ATLANTIS ACCORDING TO PLATO
Atlantis (in Greek, Ἀτλαντὶς νῆσος, "island of Atlas") is a legendary island first mentioned in Plato's dialogues Timaeus and Critias, written about 360 BC. According to Plato, Atlantis was a naval power that approximately 9600 BC had conquered many parts of Europe and Africa.
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“For it is related in our records how once upon a time your State stayed the course of a mighty host, which, starting from a distant point in the Atlantic ocean, was insolently advancing to attack the whole of Europe, and Asia to boot. For the ocean there was at that time navigable; for in front of the mouth which you Greeks call, as you say, 'the pillars of Heracles,' there lay an island which was larger than Libya and Asia together; and it was possible for the travelers of that time to cross from it to the other islands, and from the islands to the whole of the continent over against them which encompasses that veritable ocean. For all that we have here, lying within the mouth of which we speak, is evidently a haven having a narrow entrance; but that yonder is a real ocean, and the land surrounding it may most rightly be called, in the fullest and truest sense, a continent”.
Timaeus 24e–25a, R. G. Bury translation (Loeb Classical Library).
(Atlantis was) "an island comprising mostly mountains in the northern portions and along the shore, and encompassing a great plain of an oblong shape in the south "extending in one direction three thousand stadia [about 555 km; 345 mi], but across the center inland it was two thousand stadia [about 370 km; 230 mi]." Fifty stadia [9 km; 6 mi] from the coast was a mountain that was low on all sides...broke it off all round about... the central island itself was five stades in diameter [about 0.92 km; 0.57 mi]”.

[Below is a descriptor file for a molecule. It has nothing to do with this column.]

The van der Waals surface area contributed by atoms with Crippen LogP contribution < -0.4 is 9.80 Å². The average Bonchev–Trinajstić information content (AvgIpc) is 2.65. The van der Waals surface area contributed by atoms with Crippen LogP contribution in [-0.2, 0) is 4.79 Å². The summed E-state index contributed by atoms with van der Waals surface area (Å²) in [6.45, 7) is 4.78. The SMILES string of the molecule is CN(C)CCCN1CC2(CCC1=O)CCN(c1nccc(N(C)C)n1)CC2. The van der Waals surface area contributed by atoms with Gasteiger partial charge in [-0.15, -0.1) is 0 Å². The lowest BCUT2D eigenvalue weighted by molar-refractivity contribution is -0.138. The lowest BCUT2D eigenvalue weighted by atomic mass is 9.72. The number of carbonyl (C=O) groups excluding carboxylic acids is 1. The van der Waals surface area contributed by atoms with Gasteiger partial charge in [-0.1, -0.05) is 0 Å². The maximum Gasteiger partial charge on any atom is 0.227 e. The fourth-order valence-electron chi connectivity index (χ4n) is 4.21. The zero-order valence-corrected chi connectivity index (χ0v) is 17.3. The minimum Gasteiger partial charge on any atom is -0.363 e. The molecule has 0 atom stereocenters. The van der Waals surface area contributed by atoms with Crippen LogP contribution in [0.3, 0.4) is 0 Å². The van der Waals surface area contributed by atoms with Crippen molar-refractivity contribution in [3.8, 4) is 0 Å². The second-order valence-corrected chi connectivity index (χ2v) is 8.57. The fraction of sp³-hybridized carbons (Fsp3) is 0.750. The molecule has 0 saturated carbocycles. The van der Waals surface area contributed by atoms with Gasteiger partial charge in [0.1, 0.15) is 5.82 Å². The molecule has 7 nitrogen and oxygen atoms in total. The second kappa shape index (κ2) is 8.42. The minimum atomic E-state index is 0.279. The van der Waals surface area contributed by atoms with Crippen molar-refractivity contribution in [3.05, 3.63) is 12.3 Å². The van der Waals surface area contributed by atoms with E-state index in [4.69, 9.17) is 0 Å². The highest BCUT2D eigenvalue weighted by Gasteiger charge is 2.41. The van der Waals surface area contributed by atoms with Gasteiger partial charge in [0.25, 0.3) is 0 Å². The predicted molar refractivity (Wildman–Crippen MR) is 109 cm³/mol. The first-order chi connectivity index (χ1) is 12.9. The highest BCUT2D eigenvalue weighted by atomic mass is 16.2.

Critias 113, 116a, Bury translation
“But at a later time there occurred portentous earthquakes and floods, and one grievous day and night befell them, when the whole body of your warriors was swallowed up by the earth, and the island of Atlantis in like manner was swallowed up by the sea and vanished; wherefore also the ocean at that spot has now become impassable and unsearchable, being blocked up by the shoal mud which the island created as it settled down”.
Timaeus 25c–d, Bury translation
“The consequence is, that in comparison of what then was, there are remaining in small islets only the bones of the wasted body, as they may be called, all the richer and softer parts of the soil having fallen away, and the mere skeleton of the country being left. But in former days, and in the primitive state of the country, what are now mountains were regarded as hills; and the plains are they are now termed, of Phelleus were full of rich earth, and there was abundance of wood in the mountains. Of this last the traces still remain, for there are some of the mountains which now only afford sustenance to bees, whereas not long ago there were still remaining roofs cut from the trees growing there, which were of a size sufficient to cover the largest houses; and there were many other high trees, bearing fruit, and abundance of food for cattle”.
The Dialogues of Plato: Republic/Timaeus, Critias - Plato, Banjamin Jowett